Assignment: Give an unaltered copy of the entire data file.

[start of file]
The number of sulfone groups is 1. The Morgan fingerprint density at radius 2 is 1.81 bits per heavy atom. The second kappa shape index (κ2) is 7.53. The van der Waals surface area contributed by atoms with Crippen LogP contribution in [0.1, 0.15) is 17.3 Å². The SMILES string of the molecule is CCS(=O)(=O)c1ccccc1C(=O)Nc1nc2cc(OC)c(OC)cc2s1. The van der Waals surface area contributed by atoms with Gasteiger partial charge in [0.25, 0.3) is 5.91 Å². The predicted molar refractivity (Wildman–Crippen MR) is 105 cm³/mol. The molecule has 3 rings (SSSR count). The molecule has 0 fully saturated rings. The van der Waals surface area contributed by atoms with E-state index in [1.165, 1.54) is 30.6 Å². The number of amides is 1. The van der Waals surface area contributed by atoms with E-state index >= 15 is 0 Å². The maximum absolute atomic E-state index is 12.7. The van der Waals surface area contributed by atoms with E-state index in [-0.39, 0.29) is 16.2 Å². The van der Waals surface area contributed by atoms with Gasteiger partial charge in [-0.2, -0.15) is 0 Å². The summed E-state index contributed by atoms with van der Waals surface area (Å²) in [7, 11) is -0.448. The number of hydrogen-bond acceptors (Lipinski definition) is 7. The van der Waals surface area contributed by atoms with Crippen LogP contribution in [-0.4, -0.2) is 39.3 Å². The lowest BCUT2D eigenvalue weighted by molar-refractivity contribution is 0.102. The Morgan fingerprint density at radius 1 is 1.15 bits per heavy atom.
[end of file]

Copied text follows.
The number of sulfone groups is 1. The Morgan fingerprint density at radius 2 is 1.81 bits per heavy atom. The second kappa shape index (κ2) is 7.53. The van der Waals surface area contributed by atoms with Crippen LogP contribution in [0.1, 0.15) is 17.3 Å². The SMILES string of the molecule is CCS(=O)(=O)c1ccccc1C(=O)Nc1nc2cc(OC)c(OC)cc2s1. The van der Waals surface area contributed by atoms with Gasteiger partial charge in [0.25, 0.3) is 5.91 Å². The predicted molar refractivity (Wildman–Crippen MR) is 105 cm³/mol. The molecule has 3 rings (SSSR count). The molecule has 0 fully saturated rings. The van der Waals surface area contributed by atoms with E-state index in [1.165, 1.54) is 30.6 Å². The number of amides is 1. The van der Waals surface area contributed by atoms with E-state index >= 15 is 0 Å². The maximum absolute atomic E-state index is 12.7. The van der Waals surface area contributed by atoms with E-state index in [-0.39, 0.29) is 16.2 Å². The van der Waals surface area contributed by atoms with Gasteiger partial charge in [-0.2, -0.15) is 0 Å². The summed E-state index contributed by atoms with van der Waals surface area (Å²) in [7, 11) is -0.448. The number of hydrogen-bond acceptors (Lipinski definition) is 7. The van der Waals surface area contributed by atoms with Crippen LogP contribution in [-0.4, -0.2) is 39.3 Å². The lowest BCUT2D eigenvalue weighted by molar-refractivity contribution is 0.102. The Morgan fingerprint density at radius 1 is 1.15 bits per heavy atom.